Probably in no other country has the marriage of folklore studies and nationalism produced such dramatic results as in Finland. The turning point in the struggle for independence was the intensifying nationalistic sentiment produced by the publication, in 1835, of Elias Lonnrot's Kalevala, an epic based on folk poetry. In the following decades a small band of Finnish scholar-patriots dug into Finnish folklore to forge a literary language, create a national culture, and reconstruct the prehistoric period of the nation's past independence. Folklore and Nationalism in Modern Finland traces the crucial impact of folklore studies on three periods in Finnish history: the era of Swedish and Russian rule; the tense decades between the winning of Finnish independence and the end of World War II; and the postwar period. By studying the increasingly propagandistic application of folklore by both the political right and left and by showing how respected folklore scholars allowed themselves to be swayed by political issues, Wilson raises important questions about the proper use of folklore—and indeed of all the humanities.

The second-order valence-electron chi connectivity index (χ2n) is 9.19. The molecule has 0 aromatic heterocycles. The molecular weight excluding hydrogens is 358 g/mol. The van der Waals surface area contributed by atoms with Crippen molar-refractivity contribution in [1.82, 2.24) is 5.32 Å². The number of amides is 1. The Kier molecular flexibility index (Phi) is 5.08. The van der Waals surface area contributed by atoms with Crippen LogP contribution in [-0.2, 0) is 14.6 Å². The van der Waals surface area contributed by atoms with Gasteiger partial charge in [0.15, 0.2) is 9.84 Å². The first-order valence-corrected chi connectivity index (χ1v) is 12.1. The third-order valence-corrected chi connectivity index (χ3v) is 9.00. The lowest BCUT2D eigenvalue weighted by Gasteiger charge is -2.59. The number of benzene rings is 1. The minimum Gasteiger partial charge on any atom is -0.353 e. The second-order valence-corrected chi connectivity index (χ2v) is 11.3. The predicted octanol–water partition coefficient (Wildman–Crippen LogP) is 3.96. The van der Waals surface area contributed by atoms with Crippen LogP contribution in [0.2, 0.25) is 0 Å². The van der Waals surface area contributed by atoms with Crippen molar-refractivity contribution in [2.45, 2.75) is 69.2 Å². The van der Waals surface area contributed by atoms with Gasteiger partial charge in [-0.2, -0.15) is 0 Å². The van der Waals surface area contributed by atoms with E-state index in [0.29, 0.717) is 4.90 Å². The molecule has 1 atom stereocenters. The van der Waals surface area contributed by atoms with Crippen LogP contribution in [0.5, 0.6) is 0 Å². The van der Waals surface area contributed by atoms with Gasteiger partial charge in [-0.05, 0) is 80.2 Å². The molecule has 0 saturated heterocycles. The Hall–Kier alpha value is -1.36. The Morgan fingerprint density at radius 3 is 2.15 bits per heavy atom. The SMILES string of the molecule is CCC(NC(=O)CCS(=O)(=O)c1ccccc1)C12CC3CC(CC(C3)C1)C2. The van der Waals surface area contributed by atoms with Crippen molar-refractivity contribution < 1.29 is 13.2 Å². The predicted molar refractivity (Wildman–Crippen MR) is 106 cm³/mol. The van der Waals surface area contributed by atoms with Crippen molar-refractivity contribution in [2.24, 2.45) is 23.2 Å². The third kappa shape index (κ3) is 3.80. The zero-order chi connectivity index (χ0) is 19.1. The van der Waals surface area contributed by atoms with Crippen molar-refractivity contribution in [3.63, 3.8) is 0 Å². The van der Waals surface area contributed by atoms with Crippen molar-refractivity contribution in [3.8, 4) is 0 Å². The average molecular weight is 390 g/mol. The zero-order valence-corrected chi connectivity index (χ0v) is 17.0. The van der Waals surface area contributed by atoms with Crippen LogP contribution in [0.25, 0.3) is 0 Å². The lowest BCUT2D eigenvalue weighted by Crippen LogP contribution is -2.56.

- publisherIndiana University Press
- publisher placeBloomington, Indiana USA
- rightsCopyright © Trustees of Indiana University
- rights holderIndiana University Press
- rights territoryWorld